Votes for EU citizens missing from Labour policy plan

Keir Starmer had previously backed the policy, which was in the 2019 Labour manifesto

Jon Stone
Policy Correspondent
Friday 15 September 2023 17:53 BST
<p>Sir Keir Starmer (Peter Byrne/PA)</p>

Sir Keir Starmer (Peter Byrne/PA)

Plans to extend voting rights to EU citizens have not made it into Labour's official list of policies ahead of the next election, despite Keir Starmer previously endorsing the policy.

The Labour leader said in May this year that the party was "looking at" extending the franchise to the nationals of European Union countries.

But the proposal, which was in the previous 2019 Labour manifesto, was not included in the final draft of the party's national policy forum documents published on Friday.

Sir Keir had also personally backed extending the franchise during the 2020 Labour leadership election, writing in an article for the Guardian newspaper: “The government should give all three million EU nationals living in the UK full voting rights in future elections.

“The way they have been treated over the past three years is shameful. We were never just ‘tolerating’ EU citizens living in this country – they are our neighbours, friends and families.”

The policy document however does continue a previous Labour policy of extending voting rights to 16 and 17 year olds, bringing UK elections in line with those for the Scottish and Welsh parliaments.

"The flaws in the current voting system are contributing to the distrust and alienation we see in politics, but there is no consensus for a new system," the document's section on democratic reform says.

"Any proposed change to our voting system must be carefully thought- through – it cannot be dictated by political leaders or forced upon the country from the top down.

"However, there are some urgent steps that can be taken to restore faith in our democracy. Labour will introduce votes for 16- and 17-year-olds, in line with Scotland and Wales, so that young people feel empowered and can fully engage in our democratic processes.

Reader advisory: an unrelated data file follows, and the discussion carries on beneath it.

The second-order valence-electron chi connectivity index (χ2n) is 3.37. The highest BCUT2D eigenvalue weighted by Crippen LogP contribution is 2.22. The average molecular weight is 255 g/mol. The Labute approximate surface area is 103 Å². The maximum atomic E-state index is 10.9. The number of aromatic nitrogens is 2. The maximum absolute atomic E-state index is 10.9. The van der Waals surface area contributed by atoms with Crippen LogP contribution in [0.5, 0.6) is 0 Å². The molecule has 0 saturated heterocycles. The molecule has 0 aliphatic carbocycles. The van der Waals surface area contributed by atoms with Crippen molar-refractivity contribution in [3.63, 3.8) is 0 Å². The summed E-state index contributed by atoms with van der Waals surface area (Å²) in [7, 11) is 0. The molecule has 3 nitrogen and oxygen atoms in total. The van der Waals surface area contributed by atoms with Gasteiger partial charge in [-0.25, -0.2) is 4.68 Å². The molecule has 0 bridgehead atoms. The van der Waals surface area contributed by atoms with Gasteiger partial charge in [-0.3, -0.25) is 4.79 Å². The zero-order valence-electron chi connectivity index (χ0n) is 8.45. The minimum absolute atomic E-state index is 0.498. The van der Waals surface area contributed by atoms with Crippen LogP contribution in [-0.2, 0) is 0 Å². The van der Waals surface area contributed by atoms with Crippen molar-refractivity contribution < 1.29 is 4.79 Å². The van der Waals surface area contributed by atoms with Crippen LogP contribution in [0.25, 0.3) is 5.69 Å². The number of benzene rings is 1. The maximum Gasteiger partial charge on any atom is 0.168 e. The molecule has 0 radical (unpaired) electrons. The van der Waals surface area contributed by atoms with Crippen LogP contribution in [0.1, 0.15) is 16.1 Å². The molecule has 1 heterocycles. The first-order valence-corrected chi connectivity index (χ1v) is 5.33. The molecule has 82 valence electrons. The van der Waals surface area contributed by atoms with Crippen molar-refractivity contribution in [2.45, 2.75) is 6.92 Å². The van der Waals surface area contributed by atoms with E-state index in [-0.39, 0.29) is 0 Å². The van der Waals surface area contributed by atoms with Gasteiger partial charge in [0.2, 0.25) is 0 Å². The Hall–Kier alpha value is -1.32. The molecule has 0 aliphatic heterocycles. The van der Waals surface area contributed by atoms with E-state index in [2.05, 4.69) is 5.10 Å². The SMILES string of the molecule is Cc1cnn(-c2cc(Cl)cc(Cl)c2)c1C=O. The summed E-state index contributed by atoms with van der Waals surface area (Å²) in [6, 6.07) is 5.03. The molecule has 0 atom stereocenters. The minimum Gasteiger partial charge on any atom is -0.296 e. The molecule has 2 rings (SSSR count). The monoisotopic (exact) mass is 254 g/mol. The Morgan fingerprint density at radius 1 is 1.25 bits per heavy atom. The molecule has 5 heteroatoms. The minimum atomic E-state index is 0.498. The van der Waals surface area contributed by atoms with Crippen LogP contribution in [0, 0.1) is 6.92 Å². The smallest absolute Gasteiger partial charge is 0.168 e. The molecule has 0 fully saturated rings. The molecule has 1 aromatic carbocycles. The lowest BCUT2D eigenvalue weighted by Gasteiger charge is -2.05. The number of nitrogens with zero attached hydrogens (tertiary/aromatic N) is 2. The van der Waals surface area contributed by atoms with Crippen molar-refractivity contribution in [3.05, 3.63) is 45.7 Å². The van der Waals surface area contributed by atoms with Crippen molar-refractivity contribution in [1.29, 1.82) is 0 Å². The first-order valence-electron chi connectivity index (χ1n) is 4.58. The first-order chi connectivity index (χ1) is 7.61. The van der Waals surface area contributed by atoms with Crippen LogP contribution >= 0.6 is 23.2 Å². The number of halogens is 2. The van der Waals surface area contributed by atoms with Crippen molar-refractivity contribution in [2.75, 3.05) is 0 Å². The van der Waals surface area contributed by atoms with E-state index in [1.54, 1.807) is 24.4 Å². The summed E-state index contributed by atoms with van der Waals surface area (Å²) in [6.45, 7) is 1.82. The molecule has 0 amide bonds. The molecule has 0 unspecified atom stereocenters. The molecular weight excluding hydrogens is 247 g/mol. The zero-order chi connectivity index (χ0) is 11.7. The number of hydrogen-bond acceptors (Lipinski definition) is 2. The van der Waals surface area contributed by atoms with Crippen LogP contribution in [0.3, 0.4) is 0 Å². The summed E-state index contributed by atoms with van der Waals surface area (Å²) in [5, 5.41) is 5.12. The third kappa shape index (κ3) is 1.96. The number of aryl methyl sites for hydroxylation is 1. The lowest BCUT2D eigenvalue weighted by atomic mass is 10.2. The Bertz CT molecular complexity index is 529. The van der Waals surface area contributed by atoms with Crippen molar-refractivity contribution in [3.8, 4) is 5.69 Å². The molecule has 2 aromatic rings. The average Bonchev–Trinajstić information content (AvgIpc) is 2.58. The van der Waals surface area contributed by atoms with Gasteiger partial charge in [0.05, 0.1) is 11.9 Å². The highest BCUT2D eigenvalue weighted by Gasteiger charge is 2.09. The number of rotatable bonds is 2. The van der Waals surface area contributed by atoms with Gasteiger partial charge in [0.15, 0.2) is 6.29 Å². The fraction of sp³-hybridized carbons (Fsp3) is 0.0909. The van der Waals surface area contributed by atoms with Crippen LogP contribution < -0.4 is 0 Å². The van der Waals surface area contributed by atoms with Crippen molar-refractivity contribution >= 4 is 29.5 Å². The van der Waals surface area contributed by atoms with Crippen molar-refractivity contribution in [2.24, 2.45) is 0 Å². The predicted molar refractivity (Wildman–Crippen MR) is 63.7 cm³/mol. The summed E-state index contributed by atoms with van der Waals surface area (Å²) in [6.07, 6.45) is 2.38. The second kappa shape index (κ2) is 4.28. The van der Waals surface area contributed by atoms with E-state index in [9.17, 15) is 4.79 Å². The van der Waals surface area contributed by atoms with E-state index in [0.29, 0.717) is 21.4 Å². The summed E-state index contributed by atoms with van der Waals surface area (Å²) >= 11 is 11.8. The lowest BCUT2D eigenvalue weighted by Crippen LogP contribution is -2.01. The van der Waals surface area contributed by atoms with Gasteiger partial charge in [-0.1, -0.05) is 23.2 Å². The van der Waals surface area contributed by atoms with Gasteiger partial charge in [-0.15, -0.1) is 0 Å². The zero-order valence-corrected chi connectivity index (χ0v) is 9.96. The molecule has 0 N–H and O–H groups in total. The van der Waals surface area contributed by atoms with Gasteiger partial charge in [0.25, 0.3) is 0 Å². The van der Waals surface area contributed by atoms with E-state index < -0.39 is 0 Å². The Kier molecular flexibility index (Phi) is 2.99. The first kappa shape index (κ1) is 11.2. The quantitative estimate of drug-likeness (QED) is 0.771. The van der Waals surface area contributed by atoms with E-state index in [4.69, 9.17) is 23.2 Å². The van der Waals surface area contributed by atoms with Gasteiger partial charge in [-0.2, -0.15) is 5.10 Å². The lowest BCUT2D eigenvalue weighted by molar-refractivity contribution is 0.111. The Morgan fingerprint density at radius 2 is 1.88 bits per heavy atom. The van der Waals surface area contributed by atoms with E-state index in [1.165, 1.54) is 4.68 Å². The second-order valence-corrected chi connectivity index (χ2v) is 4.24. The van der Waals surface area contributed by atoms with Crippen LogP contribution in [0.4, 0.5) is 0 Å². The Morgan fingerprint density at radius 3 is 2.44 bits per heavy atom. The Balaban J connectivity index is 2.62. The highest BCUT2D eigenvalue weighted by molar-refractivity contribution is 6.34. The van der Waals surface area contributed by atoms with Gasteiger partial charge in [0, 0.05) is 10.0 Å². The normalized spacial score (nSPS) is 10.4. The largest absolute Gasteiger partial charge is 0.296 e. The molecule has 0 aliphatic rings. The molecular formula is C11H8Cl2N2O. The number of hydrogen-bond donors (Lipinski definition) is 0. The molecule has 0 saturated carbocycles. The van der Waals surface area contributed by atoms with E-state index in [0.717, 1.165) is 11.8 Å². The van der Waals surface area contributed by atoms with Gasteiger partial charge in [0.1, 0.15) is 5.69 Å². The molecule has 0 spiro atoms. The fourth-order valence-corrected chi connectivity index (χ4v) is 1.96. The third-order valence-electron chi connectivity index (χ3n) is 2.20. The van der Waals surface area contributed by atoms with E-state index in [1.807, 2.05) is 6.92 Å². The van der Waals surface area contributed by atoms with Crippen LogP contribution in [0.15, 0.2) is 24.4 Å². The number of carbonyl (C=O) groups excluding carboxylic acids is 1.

"Those who contribute to our society should have a say in how it is governed."

The national policy forum document is not the party's final election manifesto, which will be decided through a formal process when a poll is called.

Votes for EU nationals is a demand of citizens’ groups

But the NPF document, finalised over the summer, is the clearest sign yet of the opposition's policy direction under Sir Keir. It will be voted on by delegates at Labour's Annual Conference in October this year.

Anneliese Dodds, chair of the party’s National Policy Forum, said: “Thanks to Keir Starmer’s leadership, Labour is a changed party that back in the service of working people and stands ready to change the country with a mission-driven Labour government.

“This report is a serious, credible and ambitious policy programme to enact the change that people are crying out for.

"Labour is a party transformed under Keir Starmer, with a policy programme built on the rock of economic stability,our plan for growth and reform of public services.

“Only Labour can give Britain its hope, its optimism and its future back.”

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